Jean Carboon (nee Wittick) born in Bacchus Marsh in 1935, reviewing her autograph book from the 1940s, remembering Bacchus Marsh in WWII and the Darley Military Camp.
Taken in January 2020.
Courtesy of Jean Carboon’s Personal Collection.
Jean was only five years of age in 1940 when the Darley Military Camp was established. The family lived at 72 Gisborne Road and she had just started school at State School No. 28 in Lerderderg Street.
Supplies are short
She recalls her father meeting an American soldier Bill McKercher at Eddie Toole’s petrol station. Her father invited Bill home for a meal and they became good friends.
“Bill would often come to our place for a meal when he was off duty”.Jean Carboon
The family must have made a big impression with Bill, because at the end of the war they received a box full of soap from his mother. She believed that Australians were short of soap. Jean and her sister Vera just loved the floating soap called Swan Soap.
Swan soap was introduced by the Lever Brothers Company in 1941. It was advertised as a soap that could be used in the kitchen as a hand soap or in the bathroom to bathe the baby.
Lever Brothers used the Swan brand name to sponsor several radio programs during the 1940s.
Swan Soap is no longer marketed.
Courtesy of Wikipedia and Etsy Sales.
A typical Swan Soap full-page colour magazine advertisement from the 1940s.
“Heavenly suds for everything – cause this baby-gentle floating soap is a sudsin’ honey”!
Image curtesy of private eBay sale.
“Dad worked at the Darley Brick Company, where his father was the manager”.Jean Carboon
The Darley Firebrick Company was classified as an ‘essential service’ during World war II. The manufacture of the fire brick retorts assisted in the vitally important production of ammunition. To maintain production on the home front, women replaced men at the at the Darley Firebrick Company.
Her father could not enlist as he worked in an ‘essential service’. He didn’t like going to church. He felt that the congregation would have looked unkindly on men who hadn’t signed up.
Throughout the war there was a shortage of petrol and work trucks operated on gas producers fired with coke. The coke collected from Stawell, facilitated the firing of the bricks. The overnight trip to collect coke was a family affair, even Sailor the dog came along for the ride.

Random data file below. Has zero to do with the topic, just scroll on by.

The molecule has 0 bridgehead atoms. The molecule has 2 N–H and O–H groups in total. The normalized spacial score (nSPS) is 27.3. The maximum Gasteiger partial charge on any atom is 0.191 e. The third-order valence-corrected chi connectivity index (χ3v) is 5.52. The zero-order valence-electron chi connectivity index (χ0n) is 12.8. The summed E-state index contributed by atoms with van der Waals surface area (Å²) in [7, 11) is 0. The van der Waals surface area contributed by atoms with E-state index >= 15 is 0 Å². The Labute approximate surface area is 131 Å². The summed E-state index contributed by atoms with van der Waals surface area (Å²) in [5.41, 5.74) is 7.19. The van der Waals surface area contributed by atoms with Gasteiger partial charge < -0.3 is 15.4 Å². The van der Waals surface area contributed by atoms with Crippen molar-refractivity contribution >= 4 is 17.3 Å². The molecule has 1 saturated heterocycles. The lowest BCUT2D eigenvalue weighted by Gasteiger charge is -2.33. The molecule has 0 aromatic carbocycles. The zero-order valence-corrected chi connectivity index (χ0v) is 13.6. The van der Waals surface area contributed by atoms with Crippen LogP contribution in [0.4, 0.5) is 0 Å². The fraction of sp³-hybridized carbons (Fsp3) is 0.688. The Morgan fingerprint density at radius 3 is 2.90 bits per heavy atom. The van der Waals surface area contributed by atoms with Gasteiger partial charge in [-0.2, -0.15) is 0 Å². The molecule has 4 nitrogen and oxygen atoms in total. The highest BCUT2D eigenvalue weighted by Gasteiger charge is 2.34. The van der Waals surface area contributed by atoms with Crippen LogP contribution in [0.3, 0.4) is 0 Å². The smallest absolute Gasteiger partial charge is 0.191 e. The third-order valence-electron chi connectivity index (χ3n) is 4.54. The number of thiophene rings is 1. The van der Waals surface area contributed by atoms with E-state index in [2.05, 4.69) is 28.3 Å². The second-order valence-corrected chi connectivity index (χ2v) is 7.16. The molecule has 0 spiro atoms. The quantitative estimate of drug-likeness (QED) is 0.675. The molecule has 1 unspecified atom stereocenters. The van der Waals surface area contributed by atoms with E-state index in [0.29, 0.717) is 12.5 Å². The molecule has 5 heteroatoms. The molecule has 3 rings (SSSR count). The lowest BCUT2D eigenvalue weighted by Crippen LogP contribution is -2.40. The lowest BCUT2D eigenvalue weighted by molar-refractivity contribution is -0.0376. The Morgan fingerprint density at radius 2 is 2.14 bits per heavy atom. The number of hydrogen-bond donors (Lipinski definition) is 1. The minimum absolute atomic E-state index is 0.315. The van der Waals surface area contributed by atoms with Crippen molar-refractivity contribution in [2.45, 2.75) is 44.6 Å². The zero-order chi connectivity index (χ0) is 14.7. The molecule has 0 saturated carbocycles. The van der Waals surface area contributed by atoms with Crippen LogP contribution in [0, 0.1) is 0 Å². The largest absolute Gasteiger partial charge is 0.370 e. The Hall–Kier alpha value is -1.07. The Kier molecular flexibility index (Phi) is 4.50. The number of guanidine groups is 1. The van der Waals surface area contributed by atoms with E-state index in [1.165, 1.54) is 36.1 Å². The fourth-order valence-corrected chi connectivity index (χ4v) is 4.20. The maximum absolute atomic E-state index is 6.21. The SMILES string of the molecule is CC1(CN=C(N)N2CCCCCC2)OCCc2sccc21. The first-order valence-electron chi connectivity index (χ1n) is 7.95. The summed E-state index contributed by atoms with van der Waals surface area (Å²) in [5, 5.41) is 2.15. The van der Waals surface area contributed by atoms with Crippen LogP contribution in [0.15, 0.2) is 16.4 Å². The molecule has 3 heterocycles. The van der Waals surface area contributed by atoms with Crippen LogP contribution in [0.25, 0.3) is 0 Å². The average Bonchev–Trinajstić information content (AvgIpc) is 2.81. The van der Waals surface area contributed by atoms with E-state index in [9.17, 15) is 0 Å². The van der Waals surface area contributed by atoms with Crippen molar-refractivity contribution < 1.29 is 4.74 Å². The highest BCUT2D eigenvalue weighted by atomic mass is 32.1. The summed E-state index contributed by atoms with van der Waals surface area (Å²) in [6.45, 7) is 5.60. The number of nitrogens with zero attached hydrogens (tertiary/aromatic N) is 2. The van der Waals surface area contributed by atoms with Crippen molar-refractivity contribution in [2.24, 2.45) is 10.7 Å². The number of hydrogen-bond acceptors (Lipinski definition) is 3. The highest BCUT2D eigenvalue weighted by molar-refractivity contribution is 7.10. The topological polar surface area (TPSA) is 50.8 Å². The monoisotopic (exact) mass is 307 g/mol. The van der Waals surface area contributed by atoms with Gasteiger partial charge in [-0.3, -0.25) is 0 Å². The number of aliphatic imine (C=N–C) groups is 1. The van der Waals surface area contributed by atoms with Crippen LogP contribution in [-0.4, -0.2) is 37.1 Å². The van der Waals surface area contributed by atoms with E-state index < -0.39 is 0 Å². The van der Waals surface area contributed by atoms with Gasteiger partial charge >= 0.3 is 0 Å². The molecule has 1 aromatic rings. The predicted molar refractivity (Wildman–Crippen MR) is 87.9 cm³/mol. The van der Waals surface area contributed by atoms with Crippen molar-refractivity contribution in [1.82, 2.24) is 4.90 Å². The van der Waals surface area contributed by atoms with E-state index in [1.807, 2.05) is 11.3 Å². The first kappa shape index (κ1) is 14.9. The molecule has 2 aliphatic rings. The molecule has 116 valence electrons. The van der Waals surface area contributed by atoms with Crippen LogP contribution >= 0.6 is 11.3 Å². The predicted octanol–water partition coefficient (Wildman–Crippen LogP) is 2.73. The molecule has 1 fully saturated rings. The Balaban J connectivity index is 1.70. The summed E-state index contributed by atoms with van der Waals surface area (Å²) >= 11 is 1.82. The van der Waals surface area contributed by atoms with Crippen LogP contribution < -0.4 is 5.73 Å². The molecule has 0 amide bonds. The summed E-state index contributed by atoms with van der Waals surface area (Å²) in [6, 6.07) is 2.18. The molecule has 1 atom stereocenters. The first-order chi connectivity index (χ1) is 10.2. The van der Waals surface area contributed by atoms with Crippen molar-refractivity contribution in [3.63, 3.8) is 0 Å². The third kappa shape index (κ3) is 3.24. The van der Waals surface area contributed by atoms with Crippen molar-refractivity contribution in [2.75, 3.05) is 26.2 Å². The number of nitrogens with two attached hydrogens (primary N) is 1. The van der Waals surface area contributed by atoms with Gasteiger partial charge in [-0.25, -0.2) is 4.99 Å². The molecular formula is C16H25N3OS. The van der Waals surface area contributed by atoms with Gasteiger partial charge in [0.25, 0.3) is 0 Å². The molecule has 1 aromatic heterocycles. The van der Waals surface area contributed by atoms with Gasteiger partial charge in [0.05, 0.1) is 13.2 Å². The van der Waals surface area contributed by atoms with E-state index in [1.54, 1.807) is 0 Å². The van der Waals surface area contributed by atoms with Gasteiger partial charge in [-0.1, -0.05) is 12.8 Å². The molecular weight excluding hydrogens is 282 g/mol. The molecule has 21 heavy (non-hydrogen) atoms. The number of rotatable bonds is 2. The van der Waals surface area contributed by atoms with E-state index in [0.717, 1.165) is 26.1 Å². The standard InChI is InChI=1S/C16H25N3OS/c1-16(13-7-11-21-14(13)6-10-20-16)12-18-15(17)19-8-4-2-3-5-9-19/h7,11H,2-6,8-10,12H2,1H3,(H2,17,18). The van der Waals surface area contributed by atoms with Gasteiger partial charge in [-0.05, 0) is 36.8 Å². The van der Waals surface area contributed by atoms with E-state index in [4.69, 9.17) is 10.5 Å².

Jean remembers the petrol shortages and the impact it had on everyone in Bacchus Marsh. Petrol-powered vehicles travelling around the town mostly belonged to the Military at the Camp and the locals rode bikes.
Soldiers come to town
Photo of Jean Carboon (nee Wittick) in her swimming outfit, taking tea in the front garden of her family home at 72 Gisborne Road in 1940. The fence in the background is where she used to stand and wave to soldiers with her autograph book.
Gisborne Road is in the background behind the front yard fence.
There were no houses opposite the home just open paddocks. Houses were built after the war using building materials from the Darley Military Camp when it was demolished.
Courtesy of Jean Carboon’s Private Collection.
Jean remembers standing at the front fence waving and calling to the men in uniform marching past along Gisborne Road. She asked the US soldiers for their autographs as they walked by the family home. Soldiers who signed her book were from all over America: Virginia, St. Louis, New York, Maryland, Nevada, Oklahoma, Ohio, Denver Colorado and Chicago. Many of the soldier’s left little messages in her book as well.
“To little Jean. Good luck from an American soldier. We’re hoping to be home by Christmas. It’s a swell place. I love it here and united we stand”.Myron Kaypner
Image of Myron Thomas Kapner’s U.S. Army WWII draft card.
It was identified from a signature in an autograph book owned by Jean Carboon (nee Wittick). He signed it when he was stationed at the Darley Military Camp, Bacchus Marsh, Victoria, Australia.
Courtesy of Ancestry.com
“Oliver L. Jenkins from Wheeling, USA wrote: July 13th 1942 is when I would like the war to stop“. “That was the day of my 7th birthday”.Jean Carboon
World War II Ends 1945
Jean recalls being chosen to ring the school bell, the day the war ended. The bell was in the big Gum tree near the school’s entrance.
“I sang out the war is over, the war is over! The teachers told us we could all go home for the day”.Jean Carboon
Learn more about Jean’s war time experiences. Find out how the war impacted on the manufacturer of Fire Bricks, operation of work vehicles and the number of American soldiers who signed her autograph book. Check out our Facebook page now.